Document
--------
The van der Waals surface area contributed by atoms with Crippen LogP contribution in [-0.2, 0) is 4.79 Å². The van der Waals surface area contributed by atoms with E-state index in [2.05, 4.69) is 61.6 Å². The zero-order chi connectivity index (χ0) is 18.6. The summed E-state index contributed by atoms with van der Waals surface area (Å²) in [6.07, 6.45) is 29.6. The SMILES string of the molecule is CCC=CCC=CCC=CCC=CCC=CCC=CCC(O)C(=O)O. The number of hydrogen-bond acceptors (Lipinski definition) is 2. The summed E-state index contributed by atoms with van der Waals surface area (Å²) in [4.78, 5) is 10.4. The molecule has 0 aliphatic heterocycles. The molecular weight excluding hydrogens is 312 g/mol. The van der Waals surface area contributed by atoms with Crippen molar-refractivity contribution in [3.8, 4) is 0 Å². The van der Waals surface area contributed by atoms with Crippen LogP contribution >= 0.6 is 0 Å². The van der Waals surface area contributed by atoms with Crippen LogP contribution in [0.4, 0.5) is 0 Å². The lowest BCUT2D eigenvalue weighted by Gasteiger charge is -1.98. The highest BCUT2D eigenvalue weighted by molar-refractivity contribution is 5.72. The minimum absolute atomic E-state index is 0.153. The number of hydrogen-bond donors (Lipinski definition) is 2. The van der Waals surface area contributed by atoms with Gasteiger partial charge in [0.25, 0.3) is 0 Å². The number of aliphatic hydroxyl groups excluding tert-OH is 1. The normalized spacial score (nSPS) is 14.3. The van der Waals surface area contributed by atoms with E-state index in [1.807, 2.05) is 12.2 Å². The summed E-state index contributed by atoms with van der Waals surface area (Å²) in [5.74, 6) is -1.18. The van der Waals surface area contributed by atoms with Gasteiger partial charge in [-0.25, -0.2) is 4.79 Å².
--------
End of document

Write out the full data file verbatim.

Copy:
The van der Waals surface area contributed by atoms with Crippen LogP contribution in [-0.2, 0) is 4.79 Å². The van der Waals surface area contributed by atoms with E-state index in [2.05, 4.69) is 61.6 Å². The zero-order chi connectivity index (χ0) is 18.6. The summed E-state index contributed by atoms with van der Waals surface area (Å²) in [6.07, 6.45) is 29.6. The SMILES string of the molecule is CCC=CCC=CCC=CCC=CCC=CCC=CCC(O)C(=O)O. The number of hydrogen-bond acceptors (Lipinski definition) is 2. The summed E-state index contributed by atoms with van der Waals surface area (Å²) in [4.78, 5) is 10.4. The molecule has 0 aliphatic heterocycles. The molecular weight excluding hydrogens is 312 g/mol. The van der Waals surface area contributed by atoms with Crippen molar-refractivity contribution in [3.8, 4) is 0 Å². The van der Waals surface area contributed by atoms with Crippen LogP contribution >= 0.6 is 0 Å². The van der Waals surface area contributed by atoms with Crippen LogP contribution in [0.4, 0.5) is 0 Å². The lowest BCUT2D eigenvalue weighted by Gasteiger charge is -1.98. The highest BCUT2D eigenvalue weighted by molar-refractivity contribution is 5.72. The minimum absolute atomic E-state index is 0.153. The number of hydrogen-bond donors (Lipinski definition) is 2. The van der Waals surface area contributed by atoms with Gasteiger partial charge in [0.25, 0.3) is 0 Å². The number of aliphatic hydroxyl groups excluding tert-OH is 1. The normalized spacial score (nSPS) is 14.3. The van der Waals surface area contributed by atoms with E-state index in [1.807, 2.05) is 12.2 Å². The summed E-state index contributed by atoms with van der Waals surface area (Å²) in [5.74, 6) is -1.18. The van der Waals surface area contributed by atoms with Gasteiger partial charge in [-0.25, -0.2) is 4.79 Å².